Hello and welcome to week two of Arcadia's Farm Camp - Farm Creatures! Our week has started swimmingly with a box turtle spotting under the grape arbor, many bug races, and time spent caring for our hens.

We're going to continue our Tuesday tradition by introducing two of our fantastic Farm Camp counselors: Talia and Dani. 

Talia Schmitt is an Environmental Community Health major at the College of William & Mary. In 2013, she co-founded an environmental education program, Eco-Schools Leadership Initiative (ESLI) where high school and college students educate elementary school students about the environment (www.eslileaders.org). On campus, Talia works as a Dining Sustainability Intern and is involved in a project bringing produce from a local farm back to the college’s cafeteria. Some of Talia’s favorite farm & food memories include eating asparagus right from the ground, and viewing the bright blue artichoke flower for the first time! She can’t wait to embark on the exploratory and tasty adventure of farm camp with some eager campers! 

Dani is a Farm Camp Counselor at Arcadia Farm. She recently graduated from Grand Valley State University in Michigan, where she developed a passion for both community outreach and sustainable agriculture. She took many courses focused on sustainable agriculture, and worked with many community farms and gardens. In addition to sustainable agriculture, Dani loves exploring, cooking and being outdoors – and she is so excited about sharing her passions with the campers!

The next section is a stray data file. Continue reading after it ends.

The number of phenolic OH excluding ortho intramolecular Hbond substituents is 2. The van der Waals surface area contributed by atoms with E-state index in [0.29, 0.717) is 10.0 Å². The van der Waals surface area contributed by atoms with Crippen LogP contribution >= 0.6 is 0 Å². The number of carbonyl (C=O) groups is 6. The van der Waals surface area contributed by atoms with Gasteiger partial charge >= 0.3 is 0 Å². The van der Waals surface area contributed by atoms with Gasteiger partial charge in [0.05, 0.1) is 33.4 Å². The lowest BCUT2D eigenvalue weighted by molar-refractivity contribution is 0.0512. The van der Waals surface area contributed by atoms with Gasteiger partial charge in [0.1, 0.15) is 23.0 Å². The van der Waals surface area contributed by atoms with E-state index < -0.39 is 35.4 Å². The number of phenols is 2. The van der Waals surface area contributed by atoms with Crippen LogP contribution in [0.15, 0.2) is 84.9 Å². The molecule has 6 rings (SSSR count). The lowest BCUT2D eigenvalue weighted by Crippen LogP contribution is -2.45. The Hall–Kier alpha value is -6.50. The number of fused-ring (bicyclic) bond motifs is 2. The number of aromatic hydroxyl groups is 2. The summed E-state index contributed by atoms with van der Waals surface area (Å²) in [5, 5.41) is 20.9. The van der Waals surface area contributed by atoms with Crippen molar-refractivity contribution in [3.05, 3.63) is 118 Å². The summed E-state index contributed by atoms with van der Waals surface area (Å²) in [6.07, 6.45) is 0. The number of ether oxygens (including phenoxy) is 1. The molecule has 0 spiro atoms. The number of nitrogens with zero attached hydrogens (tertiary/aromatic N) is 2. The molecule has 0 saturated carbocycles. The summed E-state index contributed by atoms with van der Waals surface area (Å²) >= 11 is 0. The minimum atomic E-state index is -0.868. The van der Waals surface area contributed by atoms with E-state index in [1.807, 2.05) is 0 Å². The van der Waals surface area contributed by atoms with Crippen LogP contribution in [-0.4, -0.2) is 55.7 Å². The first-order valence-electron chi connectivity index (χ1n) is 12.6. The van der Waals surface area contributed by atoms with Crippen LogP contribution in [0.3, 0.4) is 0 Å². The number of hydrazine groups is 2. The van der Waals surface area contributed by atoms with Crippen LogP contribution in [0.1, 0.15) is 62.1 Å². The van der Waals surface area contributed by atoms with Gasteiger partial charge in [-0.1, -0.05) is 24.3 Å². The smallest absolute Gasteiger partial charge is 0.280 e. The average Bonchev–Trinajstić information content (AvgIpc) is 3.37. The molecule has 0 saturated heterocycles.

Overheard at Young Farmers Camp

We're wrapping up our first week of Farm Camp already! Here is a glimpse of what some of our campers have been saying...

When describing what Lamb's Ears SHOULD be called: "Puppy Belly"

While touching the potting clay in our "seed balls" activity: "this feels like touching clouds"

Looking through the compost pile: "I spy an invertebrate!"

Camp Director pun: "What did the mom cow say to the baby cow? You gotta go to bed it's PASTURE bed time"

On a bug catching excursion: "Guard my Harlequin Beatles!!"

After our beekeeping lesson: "I have a business plan for the bees...have them sting the cockroaches"

We have heard shrieks of laughter during our water games; inquisitive questions when Farmer Katherine came to discuss crop rotation, seasonal harvesting, and proper washing techniques; hushed excitement when Farmer LaRon gave a lesson on beekeeping (including a demonstration with the bee smoker); and "ooo this is good"s when they try our farm fresh cooking creations for the first time. And don't forget the wide eyes we see when they hold a warm egg or feel the soft feathers of our hens.

A huge thanks to everyone who made this amazing first week possible!


Welcome Back to Farm Camp!

This summer we're kicking off Farm Camp with some of our newest Young Farmers!! Throughout the next five weeks we will be highlighting our incredible camp counselors - with backgrounds from soil specialization to education - and the wonderful campers who are harvesting, cooking, and creating in our Groundhog Garden. To get us rolling we would love to introduce Sarah, whose campers this week have an affinity for weeding: who knew?!

Sarah has been working in environmental education and conservation for 5 years now. From nature centers in Fredericksburg, VA and Montpelier, VT to the mountains of Taos, New Mexico and the forests of Paraguay, many experiences have led her to Farm Camp with Arcadia. She loves working with kids and the creative energy they provide and hopes to learn new ways to spark their interest in locally sourced, healthy eating while at Arcadia. Her favorite vegetable is zucchini because ZOODLES!


On Learning and Getting Things Done

By Jenna Barufka